Building safety regime in Wales will apply to all buildings of two or more homes

The Welsh minister for climate change has revealed that the building safety regime in Wales will apply to all multi-occupied buildings that contain two or more homes, regardless of height.

Julie James said in a statement:

It is our intention to go significantly further than the [regime] introduced in England via the Building Safety Act 2022.

Any exemptions to the rules will be laid out in legislation at a later date. 

She also extended the deadline for building inspectors to be registered with the Building Safety Regulator (BSR) from 6 April to 30 September after "listening to concerns" over the timeframe.

The minister said the Building Safety Programme in Wales will focus on both the issues posed by external cladding and on internal fire safety issues.

The programme has been developed as part of Welsh Labour's co-operation agreement with Plaid Cymru. Senedd officials have consulted a range of stakeholders, including tenants, homeowners, housing chairs and local authorities in creating the new system.

Management consultancy Adroit Economics has been commissioned to undertake an economic examination, including a cost-benefit analysis, of the proposals. Once the cost and resourcing implications on councils are more clearly understood, officials will develop a plan to support a transition period.

In July, the Welsh government confirmed that all housebuilders that signed up to the developers' pact to remediate buildings with fire safety issues have set out plans for completing the work, despite concerns raised by a resident group.

James said: 

Lessons from the Grenfell tragedy highlighted the need for clear accountability in relation to those who own and manage relevant buildings.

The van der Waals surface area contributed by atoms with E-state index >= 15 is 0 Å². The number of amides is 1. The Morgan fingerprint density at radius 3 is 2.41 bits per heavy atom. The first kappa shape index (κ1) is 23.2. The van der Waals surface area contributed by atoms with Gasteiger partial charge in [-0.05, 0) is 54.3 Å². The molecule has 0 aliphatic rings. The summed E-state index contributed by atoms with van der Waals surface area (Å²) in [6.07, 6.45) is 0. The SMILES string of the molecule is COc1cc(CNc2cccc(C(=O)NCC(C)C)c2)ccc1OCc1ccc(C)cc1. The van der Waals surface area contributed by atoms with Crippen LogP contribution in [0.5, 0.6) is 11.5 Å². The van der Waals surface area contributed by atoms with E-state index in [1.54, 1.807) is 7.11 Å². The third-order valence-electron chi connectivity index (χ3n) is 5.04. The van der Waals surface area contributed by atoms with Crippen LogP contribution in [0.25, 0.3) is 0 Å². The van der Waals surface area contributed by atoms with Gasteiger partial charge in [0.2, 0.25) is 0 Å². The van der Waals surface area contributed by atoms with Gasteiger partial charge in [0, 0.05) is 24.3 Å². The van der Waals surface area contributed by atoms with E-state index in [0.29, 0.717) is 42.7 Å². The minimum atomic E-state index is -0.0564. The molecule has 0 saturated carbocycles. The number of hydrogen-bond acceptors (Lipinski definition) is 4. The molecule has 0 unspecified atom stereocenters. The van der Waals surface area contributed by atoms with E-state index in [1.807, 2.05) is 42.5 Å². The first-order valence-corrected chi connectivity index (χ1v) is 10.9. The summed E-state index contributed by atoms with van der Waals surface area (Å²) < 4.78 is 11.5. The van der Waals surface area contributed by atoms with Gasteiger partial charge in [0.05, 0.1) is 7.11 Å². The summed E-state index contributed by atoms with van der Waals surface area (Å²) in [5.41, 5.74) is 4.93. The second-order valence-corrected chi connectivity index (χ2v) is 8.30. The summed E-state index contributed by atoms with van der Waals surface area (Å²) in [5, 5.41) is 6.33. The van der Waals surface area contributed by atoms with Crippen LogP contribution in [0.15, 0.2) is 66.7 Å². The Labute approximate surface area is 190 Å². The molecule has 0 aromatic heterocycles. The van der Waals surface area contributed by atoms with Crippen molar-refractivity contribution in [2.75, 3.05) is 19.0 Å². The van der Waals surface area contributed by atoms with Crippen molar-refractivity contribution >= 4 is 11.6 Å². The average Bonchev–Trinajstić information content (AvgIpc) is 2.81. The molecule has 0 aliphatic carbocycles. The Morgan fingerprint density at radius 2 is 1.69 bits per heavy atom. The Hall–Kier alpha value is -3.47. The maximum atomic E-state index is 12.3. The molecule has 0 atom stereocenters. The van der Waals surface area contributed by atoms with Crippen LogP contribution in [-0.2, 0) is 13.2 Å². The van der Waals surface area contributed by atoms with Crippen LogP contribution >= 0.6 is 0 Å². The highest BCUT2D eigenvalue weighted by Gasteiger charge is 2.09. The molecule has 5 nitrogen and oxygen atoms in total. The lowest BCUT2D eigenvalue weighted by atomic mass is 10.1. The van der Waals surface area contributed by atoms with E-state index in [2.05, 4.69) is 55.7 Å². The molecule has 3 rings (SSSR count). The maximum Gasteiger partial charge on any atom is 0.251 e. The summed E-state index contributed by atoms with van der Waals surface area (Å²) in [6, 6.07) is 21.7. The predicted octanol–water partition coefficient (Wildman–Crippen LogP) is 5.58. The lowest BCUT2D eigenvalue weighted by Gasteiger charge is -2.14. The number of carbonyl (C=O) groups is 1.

The Building Safety (Wales) Bill will establish a robust and coherent regulatory system, creating clear lines of accountability, imposing a range of statutory duties on relevant 'duty-holders' in respect of the relevant parts of a multi-occupied residential building.

Work is also under way to reach out to smaller developers that fall outside the terms of the developers' pact, with the Welsh government committed to providing support to developers that cannot cover the full cost of works.

Any building whose developer has ceased trading or is not identifiable for any reason will fall under the responsibility of the government.

James added:

Eleven major developers have signed up to our contract so far. I am disappointed, however, that Watkins Jones are yet to sign our contract. I do not consider this acceptable. 

I have made it clear, and will do so again when I meet Watkins Jones, that I will consider all options available, including prohibitions on development, to ensure developers step up to their responsibilities.

We are working with other developers, understanding we all have a common interest in putting right fire safety issues and knowing the reputational damage of not doing so swiftly.

A joint inspection team will be established to support local authorities and fire and rescue services in undertaking additional inspections of high-risk buildings, as well as providing advice on building control, environmental health, fire engineering and rescue services.

This team is expected to undertake its first inspection at the start of the financial year and will prioritise buildings where the owners have not yet submitted an expression of interest to the Welsh government's Building Safety Fund.

This article first appeared on Inside Housing

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Building safety